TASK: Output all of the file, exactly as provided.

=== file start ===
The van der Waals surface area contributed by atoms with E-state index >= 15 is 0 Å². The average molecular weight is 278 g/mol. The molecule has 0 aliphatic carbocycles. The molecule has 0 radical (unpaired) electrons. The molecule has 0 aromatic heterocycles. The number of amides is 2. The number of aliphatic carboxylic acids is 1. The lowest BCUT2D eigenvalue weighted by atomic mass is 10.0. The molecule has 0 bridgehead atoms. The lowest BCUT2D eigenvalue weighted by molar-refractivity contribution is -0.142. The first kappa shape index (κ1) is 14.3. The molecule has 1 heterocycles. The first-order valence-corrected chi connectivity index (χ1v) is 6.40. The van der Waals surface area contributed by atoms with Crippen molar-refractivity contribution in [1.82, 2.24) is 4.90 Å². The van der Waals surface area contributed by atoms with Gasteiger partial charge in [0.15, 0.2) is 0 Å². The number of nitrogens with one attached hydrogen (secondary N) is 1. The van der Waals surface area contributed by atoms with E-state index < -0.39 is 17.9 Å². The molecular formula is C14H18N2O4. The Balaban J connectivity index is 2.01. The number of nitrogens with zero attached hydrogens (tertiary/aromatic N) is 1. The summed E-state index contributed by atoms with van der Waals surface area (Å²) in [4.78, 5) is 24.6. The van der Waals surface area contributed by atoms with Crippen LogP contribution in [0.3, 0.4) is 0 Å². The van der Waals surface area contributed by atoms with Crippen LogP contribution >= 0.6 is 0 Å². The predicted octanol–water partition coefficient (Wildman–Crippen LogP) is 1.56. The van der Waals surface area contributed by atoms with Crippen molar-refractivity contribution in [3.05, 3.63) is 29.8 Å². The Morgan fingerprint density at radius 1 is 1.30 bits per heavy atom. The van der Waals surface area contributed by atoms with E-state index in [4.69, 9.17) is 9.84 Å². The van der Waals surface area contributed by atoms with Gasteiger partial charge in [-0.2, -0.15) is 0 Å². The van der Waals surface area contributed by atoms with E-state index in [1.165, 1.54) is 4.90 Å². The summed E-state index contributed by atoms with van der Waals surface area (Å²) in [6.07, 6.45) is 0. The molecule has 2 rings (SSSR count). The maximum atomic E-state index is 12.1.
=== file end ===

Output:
The van der Waals surface area contributed by atoms with E-state index >= 15 is 0 Å². The average molecular weight is 278 g/mol. The molecule has 0 aliphatic carbocycles. The molecule has 0 radical (unpaired) electrons. The molecule has 0 aromatic heterocycles. The number of amides is 2. The number of aliphatic carboxylic acids is 1. The lowest BCUT2D eigenvalue weighted by atomic mass is 10.0. The molecule has 0 bridgehead atoms. The lowest BCUT2D eigenvalue weighted by molar-refractivity contribution is -0.142. The first kappa shape index (κ1) is 14.3. The molecule has 1 heterocycles. The first-order valence-corrected chi connectivity index (χ1v) is 6.40. The van der Waals surface area contributed by atoms with Crippen molar-refractivity contribution in [1.82, 2.24) is 4.90 Å². The van der Waals surface area contributed by atoms with Gasteiger partial charge in [0.15, 0.2) is 0 Å². The number of nitrogens with one attached hydrogen (secondary N) is 1. The van der Waals surface area contributed by atoms with E-state index < -0.39 is 17.9 Å². The molecular formula is C14H18N2O4. The Balaban J connectivity index is 2.01. The number of nitrogens with zero attached hydrogens (tertiary/aromatic N) is 1. The summed E-state index contributed by atoms with van der Waals surface area (Å²) in [4.78, 5) is 24.6. The van der Waals surface area contributed by atoms with Crippen LogP contribution in [0.3, 0.4) is 0 Å². The van der Waals surface area contributed by atoms with Crippen LogP contribution >= 0.6 is 0 Å². The predicted octanol–water partition coefficient (Wildman–Crippen LogP) is 1.56. The van der Waals surface area contributed by atoms with Crippen molar-refractivity contribution in [3.05, 3.63) is 29.8 Å². The Morgan fingerprint density at radius 1 is 1.30 bits per heavy atom. The van der Waals surface area contributed by atoms with E-state index in [4.69, 9.17) is 9.84 Å². The van der Waals surface area contributed by atoms with Gasteiger partial charge in [-0.2, -0.15) is 0 Å². The van der Waals surface area contributed by atoms with E-state index in [1.165, 1.54) is 4.90 Å². The summed E-state index contributed by atoms with van der Waals surface area (Å²) in [6.07, 6.45) is 0. The molecule has 2 rings (SSSR count). The maximum atomic E-state index is 12.1.